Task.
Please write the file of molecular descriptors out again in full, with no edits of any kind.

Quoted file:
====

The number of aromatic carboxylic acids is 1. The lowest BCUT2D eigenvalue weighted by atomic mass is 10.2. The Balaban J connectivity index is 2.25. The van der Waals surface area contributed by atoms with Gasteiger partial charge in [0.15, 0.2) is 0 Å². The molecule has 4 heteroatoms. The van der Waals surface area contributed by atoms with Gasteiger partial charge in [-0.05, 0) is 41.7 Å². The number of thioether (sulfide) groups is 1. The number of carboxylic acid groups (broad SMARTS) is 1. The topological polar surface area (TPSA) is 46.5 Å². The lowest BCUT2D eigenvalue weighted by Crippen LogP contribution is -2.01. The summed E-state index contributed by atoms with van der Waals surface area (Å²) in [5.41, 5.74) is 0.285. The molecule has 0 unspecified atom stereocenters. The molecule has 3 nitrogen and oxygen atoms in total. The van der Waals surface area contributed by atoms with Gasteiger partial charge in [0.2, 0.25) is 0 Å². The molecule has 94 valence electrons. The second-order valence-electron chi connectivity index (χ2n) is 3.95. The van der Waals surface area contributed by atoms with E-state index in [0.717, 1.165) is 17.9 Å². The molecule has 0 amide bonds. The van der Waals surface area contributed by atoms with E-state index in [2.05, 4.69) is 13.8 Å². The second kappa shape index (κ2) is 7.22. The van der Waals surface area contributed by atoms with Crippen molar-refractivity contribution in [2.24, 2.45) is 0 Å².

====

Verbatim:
The number of aromatic carboxylic acids is 1. The lowest BCUT2D eigenvalue weighted by atomic mass is 10.2. The Balaban J connectivity index is 2.25. The van der Waals surface area contributed by atoms with Gasteiger partial charge in [0.15, 0.2) is 0 Å². The molecule has 4 heteroatoms. The van der Waals surface area contributed by atoms with Gasteiger partial charge in [-0.05, 0) is 41.7 Å². The number of thioether (sulfide) groups is 1. The number of carboxylic acid groups (broad SMARTS) is 1. The topological polar surface area (TPSA) is 46.5 Å². The lowest BCUT2D eigenvalue weighted by Crippen LogP contribution is -2.01. The summed E-state index contributed by atoms with van der Waals surface area (Å²) in [5.41, 5.74) is 0.285. The molecule has 0 unspecified atom stereocenters. The molecule has 3 nitrogen and oxygen atoms in total. The van der Waals surface area contributed by atoms with Gasteiger partial charge in [0.2, 0.25) is 0 Å². The molecule has 94 valence electrons. The second-order valence-electron chi connectivity index (χ2n) is 3.95. The van der Waals surface area contributed by atoms with E-state index in [0.717, 1.165) is 17.9 Å². The molecule has 0 amide bonds. The van der Waals surface area contributed by atoms with E-state index in [2.05, 4.69) is 13.8 Å². The second kappa shape index (κ2) is 7.22. The van der Waals surface area contributed by atoms with Crippen molar-refractivity contribution in [2.24, 2.45) is 0 Å².